About eight years ago, I had an epiphany as I wandered the aisles of Bass Pro Shop. Up to that point, I had pretty much been a fisherman who relied on spinners, top water plugs, and crank baits. But on this day, as I looked up and down the aisles in the fishing section, the products sent me a message. The message was simple -- use plastics!
By far, the type of lure that was allocated the greatest shelf space in the store was the infinite array of plastic everything -- grubs, frogs, worms.... you name it, they make it. A key advantage plastics provide to the fishermen is the ability of the manufacturer to impregnate them with various scents that allegedly produce longer harder strikes. In that instant, I resolved to get good with plastics and ever since then my catch rate on bass improved.
In early 2007, I switched from being primarily a spin guy to being a fly guy. While I still use my spin gear in pursuit of largemouth bass on lakes, I prefer the fly rod when I go after smallies on rivers. When you think about it, it's exactly the same as pursuing trout; both live where the water is moving.
In my first few forays after bass, I relied on the standard fly gear -- streamers, terrestrials, dry flies, poppers and nymphs. While anything that floats on top like a terrestrial or a small popper works just great, I found that I was getting continually hung up when I used the streamers and nymphs. It also occurred to me one day as I cleaned up my bass gear, that I was probably missing the boat on smallies by relying solely on traditional fly lures.
So I resolved to see if I could create an effective bass rig for my fly rod. The key thing was that it had to be small and light enough to be flipped effectively using a six weight rod. As I poked around the aisles of Bass Pro Shop, I discovered that the crappie fishing section had a large number of small plastic grubs and worms impregnated with the same type of scent that I would use for bass if I were using my spin rod. Excited, I wandered down to the weight and swivel section to see if I could find something compatible down there. Sure enough, there are 1/32 ounce sliding weights and small swivels available. Granted, you could just squeeze on a few split shot instead of using the sliding weight, but I wanted to approximate what I use for bass on my spin gear. After all, an endless number of BassMaster tournament winners have proven the effectiveness of plastics rigged a certain way.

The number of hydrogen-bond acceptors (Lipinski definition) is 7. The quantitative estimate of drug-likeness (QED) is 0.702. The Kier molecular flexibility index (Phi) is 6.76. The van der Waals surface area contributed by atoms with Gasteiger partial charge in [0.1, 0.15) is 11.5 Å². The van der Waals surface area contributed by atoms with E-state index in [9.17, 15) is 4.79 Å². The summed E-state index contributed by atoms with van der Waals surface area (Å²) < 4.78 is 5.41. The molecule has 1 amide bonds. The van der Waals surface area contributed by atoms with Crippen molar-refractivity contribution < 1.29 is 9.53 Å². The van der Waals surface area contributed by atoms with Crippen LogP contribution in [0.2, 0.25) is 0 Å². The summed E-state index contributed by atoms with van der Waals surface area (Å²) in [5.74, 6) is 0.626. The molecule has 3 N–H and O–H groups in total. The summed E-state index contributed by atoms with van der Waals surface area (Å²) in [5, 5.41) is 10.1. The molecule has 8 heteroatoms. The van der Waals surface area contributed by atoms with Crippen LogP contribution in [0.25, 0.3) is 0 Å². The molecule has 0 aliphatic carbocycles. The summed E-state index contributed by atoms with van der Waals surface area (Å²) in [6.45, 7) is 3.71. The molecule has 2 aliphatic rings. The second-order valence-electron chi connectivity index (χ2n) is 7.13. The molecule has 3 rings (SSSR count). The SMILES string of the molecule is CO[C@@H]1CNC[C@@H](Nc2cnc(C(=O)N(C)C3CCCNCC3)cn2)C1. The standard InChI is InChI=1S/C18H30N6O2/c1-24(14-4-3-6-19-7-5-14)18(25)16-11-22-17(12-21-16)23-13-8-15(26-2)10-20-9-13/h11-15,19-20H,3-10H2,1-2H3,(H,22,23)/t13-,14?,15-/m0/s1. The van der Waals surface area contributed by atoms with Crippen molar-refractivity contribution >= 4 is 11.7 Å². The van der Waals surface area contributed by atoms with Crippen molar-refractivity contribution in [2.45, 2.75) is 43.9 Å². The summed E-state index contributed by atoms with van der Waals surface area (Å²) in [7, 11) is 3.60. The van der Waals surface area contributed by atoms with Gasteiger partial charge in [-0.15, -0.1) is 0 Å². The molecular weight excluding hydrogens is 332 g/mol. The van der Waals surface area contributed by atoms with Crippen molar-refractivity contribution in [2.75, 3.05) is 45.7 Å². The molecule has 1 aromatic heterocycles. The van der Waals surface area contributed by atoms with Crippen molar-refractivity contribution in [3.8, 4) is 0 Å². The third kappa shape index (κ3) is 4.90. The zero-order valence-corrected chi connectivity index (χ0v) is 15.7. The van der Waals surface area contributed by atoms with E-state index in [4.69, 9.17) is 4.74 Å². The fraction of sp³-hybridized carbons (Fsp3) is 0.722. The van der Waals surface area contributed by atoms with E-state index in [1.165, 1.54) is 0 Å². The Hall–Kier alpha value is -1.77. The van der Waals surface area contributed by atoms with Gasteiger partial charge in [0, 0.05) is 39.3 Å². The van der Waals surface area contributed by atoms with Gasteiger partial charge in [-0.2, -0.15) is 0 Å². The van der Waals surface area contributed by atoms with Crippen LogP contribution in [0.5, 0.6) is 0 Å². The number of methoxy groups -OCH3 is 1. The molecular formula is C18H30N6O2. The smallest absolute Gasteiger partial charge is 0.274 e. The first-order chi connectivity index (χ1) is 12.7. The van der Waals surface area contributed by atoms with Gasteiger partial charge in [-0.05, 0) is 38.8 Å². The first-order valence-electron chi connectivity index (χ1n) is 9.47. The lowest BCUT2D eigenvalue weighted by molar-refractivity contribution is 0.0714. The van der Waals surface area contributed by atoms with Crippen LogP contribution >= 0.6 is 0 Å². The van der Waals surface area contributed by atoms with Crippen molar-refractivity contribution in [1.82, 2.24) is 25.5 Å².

The pictures below show what I came up with - Texas rigged small crappie lures. If you want, you can attach a very small split shot at some point between the hook and the swivel to keep the sliding weight from going too far or just peg it. I typically tie on about 2 feet of 4X or 5X tippit to the end of the swivel. You need the swivel to deal with the line twist as the grub will spin a bit as you strip it in.
As you can see from some of the pictures of the smallies that I have hauled in over this last summer, this rig has proven very effective.
You can drag this thing across logs, grass and other debris on the bottom of a river and not worry too much about getting hung up.